There’s a philosophy in extreme programing circles that one should never break the build. As soon as the build is broken, everything stops until it can be fixed again.1 Some teams even hand out “dunce caps” to a programmer who breaks the build.
If by “build” you simply mean the compile-link-package cycle, then I tend to agree. Breaking the build is pretty serious. One of the advantages of extreme programming is that the increments of work are so small that you don’t get very far before discovering you’ve broken the build, so it’s relatively easy to fix. Integration is almost automatic rather than a painful, months long process. Avoiding coupling is also important to keep build times manageable.
However some systems define the build a little more broadly. They consider the build to include successful execution of all the unit tests. For example, Maven gives up if any unit test fails.* It will not create any subsequent targets such as a JAR file, if it can’t run unit tests. Ant doesn’t require this, but does allow this. All that’s necessary is declaring that the jar or zip target depends on the test target.
It’s not just open source either. Over at closed source vendor Atlassian, Charles Miller tells us, “all our tools are predicated on tests that start green and stay green. ” In fact, a failing test is so damaging to them, that he actually advocates writing tests that pass if the bug isn’t fixed and fails if it is. That’s a recipe for disaster if I ever heard one. Five years down the line some new programmer is going to finally fix the line of code that causes the bug, and then carefully reintroduce the bug to get back to the green bar.
This is where I part company from the most extreme of the extremists. If building includes passing all unit tests, then it is often acceptable and even desirable to break the build.
There are several reasons you may choose to introduce a failing test, thus breaking the build; but not fix it immediately. First of all, the person who writes the failing test may not be the best qualified to fix it. For instance, the person who finds the bug and writes the test could be a tester rather than a programmer; or they could be a programmer who’s working on a different piece of the code. Sure, they can fix the bug if they happen to see how to; but if they don’t, it’s still valuable to commit the unit test that proves the bug’s existence.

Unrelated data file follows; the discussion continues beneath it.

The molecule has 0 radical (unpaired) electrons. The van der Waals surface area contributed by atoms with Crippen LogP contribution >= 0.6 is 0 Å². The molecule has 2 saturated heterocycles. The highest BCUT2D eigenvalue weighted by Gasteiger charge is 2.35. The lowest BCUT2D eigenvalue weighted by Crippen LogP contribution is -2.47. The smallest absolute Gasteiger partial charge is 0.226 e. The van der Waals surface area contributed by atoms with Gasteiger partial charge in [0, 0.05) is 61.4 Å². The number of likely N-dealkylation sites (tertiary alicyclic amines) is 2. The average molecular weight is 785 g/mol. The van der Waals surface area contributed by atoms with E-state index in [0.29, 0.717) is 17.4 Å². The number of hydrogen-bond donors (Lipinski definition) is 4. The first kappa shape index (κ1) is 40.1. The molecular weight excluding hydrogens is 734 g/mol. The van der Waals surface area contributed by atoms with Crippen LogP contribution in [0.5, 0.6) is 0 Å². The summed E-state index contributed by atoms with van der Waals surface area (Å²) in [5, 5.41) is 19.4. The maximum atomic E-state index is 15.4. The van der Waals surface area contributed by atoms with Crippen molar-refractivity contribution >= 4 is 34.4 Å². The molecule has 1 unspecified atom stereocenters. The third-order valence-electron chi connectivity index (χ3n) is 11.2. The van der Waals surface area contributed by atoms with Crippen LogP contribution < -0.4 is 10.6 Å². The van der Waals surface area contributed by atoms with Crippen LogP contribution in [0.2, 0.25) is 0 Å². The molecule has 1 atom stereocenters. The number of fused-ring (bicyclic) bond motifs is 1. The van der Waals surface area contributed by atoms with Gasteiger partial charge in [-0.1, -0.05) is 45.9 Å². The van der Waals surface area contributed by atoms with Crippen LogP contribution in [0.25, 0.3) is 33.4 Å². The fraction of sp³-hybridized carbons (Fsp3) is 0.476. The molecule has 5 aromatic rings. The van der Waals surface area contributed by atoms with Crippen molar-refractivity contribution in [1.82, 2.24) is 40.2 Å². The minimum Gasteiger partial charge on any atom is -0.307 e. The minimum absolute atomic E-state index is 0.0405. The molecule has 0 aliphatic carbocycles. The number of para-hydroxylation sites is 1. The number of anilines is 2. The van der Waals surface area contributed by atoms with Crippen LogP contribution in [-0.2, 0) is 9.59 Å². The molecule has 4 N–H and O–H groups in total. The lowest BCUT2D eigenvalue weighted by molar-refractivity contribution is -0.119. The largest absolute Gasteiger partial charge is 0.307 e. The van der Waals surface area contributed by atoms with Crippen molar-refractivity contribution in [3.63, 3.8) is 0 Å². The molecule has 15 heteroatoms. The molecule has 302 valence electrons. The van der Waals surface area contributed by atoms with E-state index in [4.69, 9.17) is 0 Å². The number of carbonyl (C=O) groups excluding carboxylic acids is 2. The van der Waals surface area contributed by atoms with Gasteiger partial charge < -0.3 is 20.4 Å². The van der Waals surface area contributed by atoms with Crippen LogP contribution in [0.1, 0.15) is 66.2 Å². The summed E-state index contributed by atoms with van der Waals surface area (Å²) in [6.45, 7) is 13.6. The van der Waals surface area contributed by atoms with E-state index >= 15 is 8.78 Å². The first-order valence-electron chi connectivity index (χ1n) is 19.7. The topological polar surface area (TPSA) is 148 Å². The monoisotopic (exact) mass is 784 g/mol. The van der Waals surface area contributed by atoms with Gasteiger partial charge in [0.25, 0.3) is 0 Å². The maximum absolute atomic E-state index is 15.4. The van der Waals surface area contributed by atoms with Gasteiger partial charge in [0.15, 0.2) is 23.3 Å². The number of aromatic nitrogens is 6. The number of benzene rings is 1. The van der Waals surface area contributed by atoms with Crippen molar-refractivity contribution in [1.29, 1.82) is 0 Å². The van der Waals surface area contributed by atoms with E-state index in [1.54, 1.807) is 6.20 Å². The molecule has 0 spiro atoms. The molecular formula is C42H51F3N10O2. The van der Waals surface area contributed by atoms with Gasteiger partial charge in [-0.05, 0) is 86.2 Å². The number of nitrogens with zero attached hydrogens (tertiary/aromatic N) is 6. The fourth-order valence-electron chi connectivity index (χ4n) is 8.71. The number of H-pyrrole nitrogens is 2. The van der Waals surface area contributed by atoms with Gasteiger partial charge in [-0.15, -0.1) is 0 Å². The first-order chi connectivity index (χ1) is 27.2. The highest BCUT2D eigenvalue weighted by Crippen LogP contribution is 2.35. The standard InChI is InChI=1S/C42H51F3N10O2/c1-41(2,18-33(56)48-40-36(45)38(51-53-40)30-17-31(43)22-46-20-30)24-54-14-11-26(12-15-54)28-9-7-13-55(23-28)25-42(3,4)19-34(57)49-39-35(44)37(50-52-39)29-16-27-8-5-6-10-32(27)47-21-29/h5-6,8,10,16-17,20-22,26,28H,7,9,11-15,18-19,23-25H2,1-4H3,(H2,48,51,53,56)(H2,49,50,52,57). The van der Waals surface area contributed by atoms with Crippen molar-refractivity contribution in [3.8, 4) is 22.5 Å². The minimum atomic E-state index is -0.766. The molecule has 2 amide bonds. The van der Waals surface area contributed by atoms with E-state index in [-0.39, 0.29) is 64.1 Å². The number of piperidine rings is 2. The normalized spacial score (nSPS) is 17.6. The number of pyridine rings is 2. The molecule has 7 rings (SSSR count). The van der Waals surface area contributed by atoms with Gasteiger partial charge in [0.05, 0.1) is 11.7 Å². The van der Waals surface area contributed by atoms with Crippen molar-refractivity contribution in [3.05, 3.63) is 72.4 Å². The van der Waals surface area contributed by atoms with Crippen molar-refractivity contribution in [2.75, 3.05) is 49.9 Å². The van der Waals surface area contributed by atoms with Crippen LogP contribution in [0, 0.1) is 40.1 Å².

Even if the person who finds the bug is responsible for fixing it, the fix may not be apparent. Some bugs require a lot of work. Some bugs require only a little work, but may still require a night to sleep on it before the fix becomes obvious. Sometimes it’s a 30 minute fix, but the programmer only has 15 minutes before they have to pick up their daughter from football practice. For whatever reason, not every bug can be fixed immediately. It’s still better to commit the failing unit test so it doesn’t get forgotten in the future, even if that “breaks” the build.
Sometimes failing tests are beyond programmer control. For instance, XOM has one unit test that passes on Windows and Linux, but fails on the Mac. This particular test runs across a bug in Apple’s VM involving files whose name contain Unicode characters from outside the Basic Multilingual Plane. There’s not a lot I can do to fix that; but I shouldn’t pretend it’s not a problem either.
All too often projects are in denial about their bugs. Rather than accept clear evidence of a bug, they do anything they can to deny it. Refusing to allow the build to break, and then defining a test failure as build breakage, is just one example of this pathology. Recognizing, identifying, and reproducing a bug with a well-defined unit test is a valuable contribution. It should be accepted gladly, not met with hostility and an insistence that the reporter immediately provide a patch.
1 Joel Spolsky: “If a daily build is broken, you run the risk of stopping the whole team. Stop everything and keep rebuilding until it’s fixed. Some days, you may have multiple daily builds.”
2 You can tell Maven to exclude specific failing tests from your project.xml by listing the failing tests in an
excludes element like so:
<unitTest> <includes> <include>**/*Test.java</include> </includes> <excludes> <!-- currently broken --> <exclude>org/jaxen/test/JDOMXPathTest.java</exclude> </excludes> </unitTest>
You can also tell Maven not to run the unit tests using the command-line options
maven.test.skip=true to skip the unit tests or
maven.test.failure.ignore=true to run the tests but not stop if a test fails. However these are just hacks to get around what Maven really wants to do: run all the unit tests and fail the build if any fail.